The heavy storms in the Denver metro have mostly bypassed us, with only a small amount of damage to the site. The lines of trees along the fences and creek have done a good job breaking the winds, sustaining a fair amount of damage in the process.

We are beginning planting for the fall. We are planting peas directly in the ground, and starting cabbage, broccoli, kale, and brussels sprouts at a member’s house.

Weeds have been a constant problem, especially bindweed. The bindweed was  not stopped by our sheet mulch, but it was slowed down considerably.

WIth the main planting done, we have been working on organizational projects. We have been setting up tool racks, sinks for washing up, and a work station. We hope to build a solar hot water heater and a reed bed for one of the sinks.

We are finally beginning to see a bit of produce coming in! There is not much yet, just a few cucumbers, zucchini, tomatoes, and some greens.

notes from the work meeting, March 15th

We got one length of the wire fence up, which runs across the width of the property. It should keep out rabbits and groundhogs, and, with the addition of an electric wire, it will help keep out raccoons and squirrels. We still need to deconstruct and replace the fencing on the other three sides.
The fruit trees have now been ordered. They should arrive in the first week of April.
We got a lot of work done on the next set of planting beds. These will be hugelkulture/ raised beds. We are digging down about six inches, and then piling on lots of sticks, putting the dirt and sod on top of them, and layering on leaves, manure and wood chips. It will basically be a big thick sheet mulch. Since they are being built on a slope, we will edge the downhill side with rocks to form a sort of terrace. Unlike our last hugelkulture, it will not have a deep trench in the center, and it will be under two feet deep.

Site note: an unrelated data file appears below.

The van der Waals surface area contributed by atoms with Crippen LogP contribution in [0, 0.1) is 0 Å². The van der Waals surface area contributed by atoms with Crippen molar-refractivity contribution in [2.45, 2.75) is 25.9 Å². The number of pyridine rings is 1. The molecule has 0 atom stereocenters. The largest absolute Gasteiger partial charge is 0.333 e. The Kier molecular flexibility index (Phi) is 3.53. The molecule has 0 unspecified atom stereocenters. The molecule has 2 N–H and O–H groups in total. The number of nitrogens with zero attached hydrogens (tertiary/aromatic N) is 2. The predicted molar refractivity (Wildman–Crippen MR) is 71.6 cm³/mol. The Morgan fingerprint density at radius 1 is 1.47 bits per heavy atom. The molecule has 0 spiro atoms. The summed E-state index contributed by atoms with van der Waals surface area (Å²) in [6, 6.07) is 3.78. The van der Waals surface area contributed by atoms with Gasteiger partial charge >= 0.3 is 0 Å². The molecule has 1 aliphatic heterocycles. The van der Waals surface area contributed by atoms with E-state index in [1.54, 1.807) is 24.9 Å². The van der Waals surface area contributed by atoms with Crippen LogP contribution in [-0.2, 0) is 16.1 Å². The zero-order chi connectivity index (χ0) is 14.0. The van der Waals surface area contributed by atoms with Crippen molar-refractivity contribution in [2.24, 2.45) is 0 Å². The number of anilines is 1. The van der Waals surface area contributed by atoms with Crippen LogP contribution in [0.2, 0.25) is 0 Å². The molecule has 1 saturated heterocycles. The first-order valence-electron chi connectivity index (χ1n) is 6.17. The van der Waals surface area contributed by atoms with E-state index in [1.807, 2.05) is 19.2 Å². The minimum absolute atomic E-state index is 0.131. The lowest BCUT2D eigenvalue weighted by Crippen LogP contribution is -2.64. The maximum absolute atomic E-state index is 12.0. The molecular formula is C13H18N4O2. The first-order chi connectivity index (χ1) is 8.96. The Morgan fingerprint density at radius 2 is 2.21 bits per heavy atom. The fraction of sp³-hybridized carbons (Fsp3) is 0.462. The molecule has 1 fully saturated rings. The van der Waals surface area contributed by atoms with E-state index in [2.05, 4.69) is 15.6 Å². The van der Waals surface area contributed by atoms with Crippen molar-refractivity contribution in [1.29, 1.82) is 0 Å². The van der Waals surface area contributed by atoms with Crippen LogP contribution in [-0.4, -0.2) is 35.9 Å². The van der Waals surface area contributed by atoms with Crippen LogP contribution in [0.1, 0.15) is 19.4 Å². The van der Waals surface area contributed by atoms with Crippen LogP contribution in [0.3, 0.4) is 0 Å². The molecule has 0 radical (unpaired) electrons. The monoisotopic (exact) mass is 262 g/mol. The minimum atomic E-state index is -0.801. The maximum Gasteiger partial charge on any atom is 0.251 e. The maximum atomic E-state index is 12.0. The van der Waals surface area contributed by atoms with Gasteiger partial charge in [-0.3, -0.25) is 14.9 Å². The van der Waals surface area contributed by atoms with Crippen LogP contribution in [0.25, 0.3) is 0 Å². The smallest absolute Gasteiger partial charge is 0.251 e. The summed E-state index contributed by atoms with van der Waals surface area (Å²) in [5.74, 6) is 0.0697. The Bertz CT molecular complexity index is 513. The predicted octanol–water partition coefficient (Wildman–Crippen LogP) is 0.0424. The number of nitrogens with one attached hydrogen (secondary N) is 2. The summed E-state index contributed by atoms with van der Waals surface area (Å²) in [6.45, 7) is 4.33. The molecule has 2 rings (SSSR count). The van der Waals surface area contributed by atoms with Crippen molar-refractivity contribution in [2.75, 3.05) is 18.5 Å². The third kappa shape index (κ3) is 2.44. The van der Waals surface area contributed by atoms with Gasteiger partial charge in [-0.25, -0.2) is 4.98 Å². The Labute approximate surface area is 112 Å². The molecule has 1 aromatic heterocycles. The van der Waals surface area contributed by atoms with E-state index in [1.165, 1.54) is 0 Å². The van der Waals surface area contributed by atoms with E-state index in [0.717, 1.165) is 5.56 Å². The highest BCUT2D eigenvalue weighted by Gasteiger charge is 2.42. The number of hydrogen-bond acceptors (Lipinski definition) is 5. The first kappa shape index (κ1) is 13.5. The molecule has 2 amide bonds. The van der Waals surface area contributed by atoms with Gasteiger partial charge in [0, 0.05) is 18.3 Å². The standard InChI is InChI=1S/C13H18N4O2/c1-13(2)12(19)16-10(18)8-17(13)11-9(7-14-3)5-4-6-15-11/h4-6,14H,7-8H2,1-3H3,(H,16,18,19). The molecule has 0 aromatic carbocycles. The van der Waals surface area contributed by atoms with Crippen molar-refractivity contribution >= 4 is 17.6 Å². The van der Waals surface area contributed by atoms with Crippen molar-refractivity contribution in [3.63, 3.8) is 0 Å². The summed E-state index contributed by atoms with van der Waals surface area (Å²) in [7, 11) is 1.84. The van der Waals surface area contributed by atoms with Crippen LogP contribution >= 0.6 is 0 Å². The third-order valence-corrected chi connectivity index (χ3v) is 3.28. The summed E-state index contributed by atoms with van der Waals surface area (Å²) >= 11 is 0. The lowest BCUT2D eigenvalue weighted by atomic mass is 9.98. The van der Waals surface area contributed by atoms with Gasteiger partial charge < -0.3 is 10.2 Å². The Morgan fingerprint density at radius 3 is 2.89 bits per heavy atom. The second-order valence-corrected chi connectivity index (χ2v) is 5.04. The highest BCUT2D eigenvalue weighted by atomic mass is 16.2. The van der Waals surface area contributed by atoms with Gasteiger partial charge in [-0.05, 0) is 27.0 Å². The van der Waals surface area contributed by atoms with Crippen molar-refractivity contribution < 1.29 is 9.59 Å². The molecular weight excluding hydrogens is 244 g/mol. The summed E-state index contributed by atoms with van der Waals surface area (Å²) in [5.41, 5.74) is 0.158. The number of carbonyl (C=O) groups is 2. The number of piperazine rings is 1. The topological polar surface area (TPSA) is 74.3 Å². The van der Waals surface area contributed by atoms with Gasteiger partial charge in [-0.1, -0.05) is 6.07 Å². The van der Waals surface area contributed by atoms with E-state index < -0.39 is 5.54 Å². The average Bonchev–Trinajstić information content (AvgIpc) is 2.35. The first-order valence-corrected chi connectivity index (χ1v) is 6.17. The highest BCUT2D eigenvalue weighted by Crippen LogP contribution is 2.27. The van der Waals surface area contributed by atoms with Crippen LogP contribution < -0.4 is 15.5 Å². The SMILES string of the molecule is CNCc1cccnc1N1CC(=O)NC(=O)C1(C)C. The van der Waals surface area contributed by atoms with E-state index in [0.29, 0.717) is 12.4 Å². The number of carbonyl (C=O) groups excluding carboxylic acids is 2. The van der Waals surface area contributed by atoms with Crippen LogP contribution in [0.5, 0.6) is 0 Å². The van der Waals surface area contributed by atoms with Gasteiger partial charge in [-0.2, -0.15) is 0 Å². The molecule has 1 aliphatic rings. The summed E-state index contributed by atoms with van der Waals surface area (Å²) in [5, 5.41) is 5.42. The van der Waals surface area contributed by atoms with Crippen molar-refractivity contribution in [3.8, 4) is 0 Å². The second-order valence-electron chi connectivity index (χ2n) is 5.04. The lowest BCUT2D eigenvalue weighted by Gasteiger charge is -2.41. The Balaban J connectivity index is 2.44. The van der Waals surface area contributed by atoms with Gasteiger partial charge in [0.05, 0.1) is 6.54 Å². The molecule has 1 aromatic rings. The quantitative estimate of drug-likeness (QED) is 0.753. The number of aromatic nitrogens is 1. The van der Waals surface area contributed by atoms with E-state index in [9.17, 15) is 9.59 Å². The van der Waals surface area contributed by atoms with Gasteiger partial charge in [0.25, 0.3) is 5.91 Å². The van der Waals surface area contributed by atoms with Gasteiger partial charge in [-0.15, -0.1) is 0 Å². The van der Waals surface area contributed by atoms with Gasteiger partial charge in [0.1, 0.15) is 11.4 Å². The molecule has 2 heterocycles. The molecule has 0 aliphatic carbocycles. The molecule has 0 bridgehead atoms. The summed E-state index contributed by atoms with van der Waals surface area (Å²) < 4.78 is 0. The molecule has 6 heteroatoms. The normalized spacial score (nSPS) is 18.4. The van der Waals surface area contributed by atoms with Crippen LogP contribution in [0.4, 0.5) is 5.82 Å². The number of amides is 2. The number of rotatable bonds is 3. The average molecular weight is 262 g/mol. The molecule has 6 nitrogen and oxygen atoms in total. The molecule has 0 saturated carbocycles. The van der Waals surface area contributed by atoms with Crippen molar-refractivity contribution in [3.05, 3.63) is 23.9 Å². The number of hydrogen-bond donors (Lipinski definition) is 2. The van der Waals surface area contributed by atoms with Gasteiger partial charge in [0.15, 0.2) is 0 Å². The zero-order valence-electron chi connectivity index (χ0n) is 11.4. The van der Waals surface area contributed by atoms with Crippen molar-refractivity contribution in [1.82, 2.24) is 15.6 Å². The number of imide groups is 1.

We are still removing trees and brush along the bottom of the property, generating firewood, and piles of sticks for hugelkultures.
There are two problems with our greenhouse. The beds tend to dry out too fast, so the batch of lettuce we planted germinated erratically. We will be solving this with a combination of more watering, clay seed balls, and self watering planters. And the entrance does not close well. So we will be attaching weights to the bottom of the flap door, and installing a PVC pipe and clamps along the vertical edge. However, it is much warmer inside than out, and the automatic vent seems to be working well.

notes from the work day March 12th

At this work day we removed and cut back cotton wood trees along the ditch and fence line. We want to get this done before our new fence is build. The fence project will start at the next meeting. We will use the sticks from the trees to make a large hugelkulture, and we will use sections of the trunks to stabilize a slope.

We discussed our fruit trees, which we will be ordering soon. And we found that it is difficult keeping surface planted seeds such as lettuce moist in the greenhouse, since we are not on the site every day to water. So we will be constructing self watering planters out of salvaged five gallon buckets, starting seeds in them, and then transplanting the seedlings into the beds. This way the surface layer drying out will not be quite such a concern.